'Inscription for a Coffee-pot.

'A golden medal was voted to me
By a certain Royal Society.

'Twas not a thing at which to scoff,

For fifty guineas were the cost thereof.

On the one side the head of the King you might see,

And on the other was Mercury.

But I was scant of worldly riches,

And moreover the Mercury had no breeches.

So, thinking of honour and utility too,
And having modesty also in view,

I sold the medal,-why should I not?
And with the money which for it I got
I purchased this silver coffee-pot;
Which I trust my son will preserve with care,
To be handed down from heir to heir.
These verses are engraven here,

That the truth of the matter may appear;
And I hope the Society will be so wise
As in future to dress their Mercuries.'

As to the place and rank to be assigned to Southey amongst the poetic souls of our literature, the time has hardly yet arrived for

1 1 I was at his fireside when they were written, and took a copy of them.

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forming a judgment. 'Do not ask yourself,' he says in a letter to Ebenezer Elliot, 'what are the causes of the failure or success of your contemporaries; their failure or success is not determined yet; a generation, an age, a century, will not suffice to determine it'.' This is a truth to which past history will be found to testify. We read now with astonishment the opinion which Dryden, evidently conscious that he was flying in the face of prevailing sentiments, ventured to express, towards the end of the seventeenth century, about two poets who had written in the beginning of it: -For my own part, I consider Shakespeare equal to Ben Jonson, if not superior'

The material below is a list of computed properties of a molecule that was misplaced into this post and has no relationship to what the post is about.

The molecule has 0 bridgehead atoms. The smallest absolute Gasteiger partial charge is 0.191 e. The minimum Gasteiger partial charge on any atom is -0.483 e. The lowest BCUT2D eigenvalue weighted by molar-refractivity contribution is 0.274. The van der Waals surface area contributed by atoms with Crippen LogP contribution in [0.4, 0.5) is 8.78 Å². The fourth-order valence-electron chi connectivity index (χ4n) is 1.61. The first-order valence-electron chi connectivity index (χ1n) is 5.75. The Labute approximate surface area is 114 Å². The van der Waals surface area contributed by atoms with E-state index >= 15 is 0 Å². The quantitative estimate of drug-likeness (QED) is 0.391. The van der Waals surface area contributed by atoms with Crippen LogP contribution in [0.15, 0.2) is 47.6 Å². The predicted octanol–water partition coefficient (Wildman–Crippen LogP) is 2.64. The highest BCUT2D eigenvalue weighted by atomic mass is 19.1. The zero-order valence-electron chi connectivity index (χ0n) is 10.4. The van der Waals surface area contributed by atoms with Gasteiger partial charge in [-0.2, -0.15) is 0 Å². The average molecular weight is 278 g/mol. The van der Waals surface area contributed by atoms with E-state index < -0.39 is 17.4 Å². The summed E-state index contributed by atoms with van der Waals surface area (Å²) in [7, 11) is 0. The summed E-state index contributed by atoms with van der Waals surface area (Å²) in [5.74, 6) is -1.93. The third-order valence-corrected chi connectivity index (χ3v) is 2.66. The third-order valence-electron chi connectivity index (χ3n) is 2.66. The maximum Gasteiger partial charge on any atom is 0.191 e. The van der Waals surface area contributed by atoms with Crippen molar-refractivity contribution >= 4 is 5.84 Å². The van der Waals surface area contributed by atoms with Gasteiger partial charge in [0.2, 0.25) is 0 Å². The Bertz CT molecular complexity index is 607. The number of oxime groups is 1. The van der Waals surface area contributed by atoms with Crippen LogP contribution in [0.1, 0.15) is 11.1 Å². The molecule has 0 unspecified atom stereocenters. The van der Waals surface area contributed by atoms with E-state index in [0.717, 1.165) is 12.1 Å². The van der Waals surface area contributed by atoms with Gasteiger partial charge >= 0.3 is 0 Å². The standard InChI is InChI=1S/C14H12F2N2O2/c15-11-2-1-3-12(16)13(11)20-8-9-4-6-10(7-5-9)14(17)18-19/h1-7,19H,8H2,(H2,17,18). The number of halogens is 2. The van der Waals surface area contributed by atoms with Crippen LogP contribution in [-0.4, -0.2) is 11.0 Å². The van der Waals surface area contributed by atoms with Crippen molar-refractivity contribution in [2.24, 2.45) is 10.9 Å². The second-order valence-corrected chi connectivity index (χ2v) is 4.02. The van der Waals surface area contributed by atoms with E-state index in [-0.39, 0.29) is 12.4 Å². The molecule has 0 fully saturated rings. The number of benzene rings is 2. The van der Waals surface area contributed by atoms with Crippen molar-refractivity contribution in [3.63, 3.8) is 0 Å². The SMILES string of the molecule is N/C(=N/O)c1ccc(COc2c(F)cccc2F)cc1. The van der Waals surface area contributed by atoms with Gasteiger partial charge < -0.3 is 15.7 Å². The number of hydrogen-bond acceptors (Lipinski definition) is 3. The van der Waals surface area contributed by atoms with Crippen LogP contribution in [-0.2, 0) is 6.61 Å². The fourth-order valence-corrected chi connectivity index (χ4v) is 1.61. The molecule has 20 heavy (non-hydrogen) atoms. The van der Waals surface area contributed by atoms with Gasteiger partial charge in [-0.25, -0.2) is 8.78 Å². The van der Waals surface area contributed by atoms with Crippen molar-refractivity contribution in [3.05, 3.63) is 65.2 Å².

Southey's belief in his own posthumous renown has led some persons to call him conceited. In his youth he was sanguine and presumptuous; in his after-life sanguine and confident; at no time of life was he ever vain. He took great delight in his own works. Why should he not? Wordsworth once spoke to me of the value he had himself attached to ethical poetry as possibly excessive, but not on that account to be found fault with; inasmuch as it had given encouragement and animation to his endeavours. Southey in a letter to Grosvenor Bedford (Feb. 12, 1809) says,—'Young lady never felt more desirous to see herself in a new ball-dress than I do to see my own performances in print. . . . There are a great many philosophical reasons for this fancy of mine, and one of the best of all reasons is, that I hold it good to make everything a pleasure which it is possible to make so.' And in a letter to me (April 13, 1829) twenty years later, he illustrates the same principle by a story of a Spaniard he had known who 'always put on his spectacles when he was about to eat cherries, that they might look the bigger and more tempting.'

He was not in the habit of guarding himself against misconstruction. Except on rare occasions,—such as Lord Byron's invectives in the Press or those of Mr. W. Smith in the House of Commons, he left his character to take care of itself. He had a high opinion, especially in his earlier years, of his powers. He believed too in the high and permanent place which some portion of his work would take in the literature of his country. Such expectations are probably indulged by many young poets who make no mention of it. As abstinence is easier than moderation, and egoism in soliloquy than outspoken egoism, so is it not seldom the